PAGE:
Tuesday, July 14, 2009

Run hard and stop the run

How to stump the chumps and loose in January

I hear the guys on the NFL Network frequently describing how to make strides if you are a bad football team. The formula that Solomon Wilcots, Jamie Dukes, Sterling Sharp, and Brian Baldinger usually advance is simply stated: Run hard and stop the run.

I will admit that this style of play, when done well, will get you about 10 victories. I should know. I am a Ram fan. I started in the 1970s when we had Pat Hayden and Ground Chuck. I watched Coach John Robinson revive our fortunes in 1983 with rookie of the year Eric Dickerson and new fangled 3-4 defense. We won around 10 games a year most of the time. We lost in December and January. We did not win a Super Bowl in those days,


Because run hard and stop the run is a good formula for stumping the chumps of this league. It does not work against the elite teams of the NFL in the playoffs. Run hard and stop the run works because in any given year, 20 teams cannot play a decent quality pro game. They have glaring and visible weaknesses in their football teams. Often, these defects are concentrated in the coaching staff.

Need I mention the San Diego Chargers of this decade? Marty Schottenheimer was one of the most committed members of the run hard and stop the run club. He lost all the time in January, no matter how tough his football team was. Yet Marty has one of the best winning percentages of all time. He fucked up a lot of chumps with his elementary style. He beat all the teams he should have beaten, but he couldn't beat the elite teams. This was true in Kansas City and Cleveland also.

Need I mention the Titans of last season? They ran hard and stopped the run. The secured home field advantage throughout the AFC tournament. They lost in the 1st round to the Ravens.

By now, you should understand that run hard and stop the run is not a formula which wins Super Bowls anymore. I think the last time this formula worked was in 1975 when the Steelers beat the Vikings. Since then it has taken more to get the job done. The days of classic Packers and Dolphins are gone.

The real formula for victory in the Super Bowl is pass very efficiently, and choke the enemy passing attack.

Whether anybody cares to admit it or not, the majority of the yards and the points for each and every team every year are gained through the air, not on the ground. There are abnormal conditions like the 1983 Rams where Eric Dickerson ran for more yards than Jeff Kemp passed for. Those abnormal conditions are few and far between. It takes a legendary hall of fame running back and a catastrophic QB to make that happen. No, the rule holds true. Just about every team winds up gaining most of its yards and points through the air.

If the majority of the yards and points are gained through the air, stopping the pass has to be the first priority. This is the big budget item. This is where cuts should be made first. Cuts made here will not only balance the budget, but yeild you a surplus. That is what you want.

Years ago, I read somewhere that a pair of shutdown corners are the foundation of a dominant defense. I scoffed at that statement. Having just come through the Steel-Curtain era and the 1985 Bears, I categorically rejected that statement. A dominant defense is build around a leathal defenseive line, or so I thought. God has been showing me the error of my thinking ever since that moment in time. Now I am firmly convinced that a shutdown defense is predicated on a pair of dominant corners. To the extent that my 1980s Rams were good, it was because of LeRoy Irvine, Pat Thomas, and Mel Gray, a set of ProBowl corners.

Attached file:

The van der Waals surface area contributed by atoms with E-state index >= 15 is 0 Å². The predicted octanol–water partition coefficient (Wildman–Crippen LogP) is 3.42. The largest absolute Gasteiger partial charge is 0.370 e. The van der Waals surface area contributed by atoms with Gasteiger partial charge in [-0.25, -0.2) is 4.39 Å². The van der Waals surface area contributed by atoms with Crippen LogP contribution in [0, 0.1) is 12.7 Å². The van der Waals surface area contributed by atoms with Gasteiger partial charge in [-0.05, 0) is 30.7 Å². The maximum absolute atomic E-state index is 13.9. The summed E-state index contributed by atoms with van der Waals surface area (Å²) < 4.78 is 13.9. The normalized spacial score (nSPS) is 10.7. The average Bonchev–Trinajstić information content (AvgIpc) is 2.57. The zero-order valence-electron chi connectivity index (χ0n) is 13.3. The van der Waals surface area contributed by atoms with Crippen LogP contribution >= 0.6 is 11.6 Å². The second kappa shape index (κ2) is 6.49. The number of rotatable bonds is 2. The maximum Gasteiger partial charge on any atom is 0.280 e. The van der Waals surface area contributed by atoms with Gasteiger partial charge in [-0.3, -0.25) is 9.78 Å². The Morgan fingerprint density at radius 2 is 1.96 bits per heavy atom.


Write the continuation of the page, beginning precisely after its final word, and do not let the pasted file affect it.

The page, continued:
In today's pass-happy league, you need three shutdown corners, one elephant linebacker, and one highly mobile defensive end to shutoff a passing attack. If you have this you are good to go. Give me Dion Sanders, Rod Woodson, Lester Hayes, Kevin Greene, and Charles Hailey and we will crush everybody. Nobody passes against us.

Look at the current NFL champs, the Steelers. They had the #1 defense in the NFL in 2008. They could certainly choke the passing game. They could also pass extremely efficiently with Big Ben. The Cardinals found this out the hard way. Take the Giants. The could certainly defend the pass. Tony Romo, Brett Farve and Tom Brady all found this out the hard way. They could also pass extremely efficiently with Eli Manning. Take the Colts. They had great pass defense in 2006. They couldn't stop the run worth shit in the regular season, but the secondary was strong. They could also pass extremely effectively with Peyton Manning.

I can go on folks. The list continues.

The fact of the matter is that you cannot win the football game in the final 1:34 of regulation if you have a ground-bound running attack with a guy like Eric Dickerson. You have to be able to put the football in the air. You don't have time to run hard. You must pass. If you can only run hard, you will loose in the final two minutes of closely contested football games with elite teams. Take it from a guy with many bitter memories of the late 1970s and the 1980s.

There is another important fact: Your run defense is not going to do you much good in the final 1:34 when the other team abandons the run and goes to the air. You better be able to strangle the passing attack, or you are going to loose.

This is what happens when you run hard and stop the run: You win 10 games in the regular season, play an elite team in round 1, and you loose. The end of story. Most of the time, the autopsy shows that you couldn't overcome your enemy's meagar 2 point edge in the final two minutes, or Tom Brady found it easy enough to drive his guys into field goal range in the final 2:00 of regulation.

Of course, if you have a defense like the Broncos, a running back like Terrell Davis and a Quarterback like John Elway, you have the best of everything and you can win back to back Super Bowls.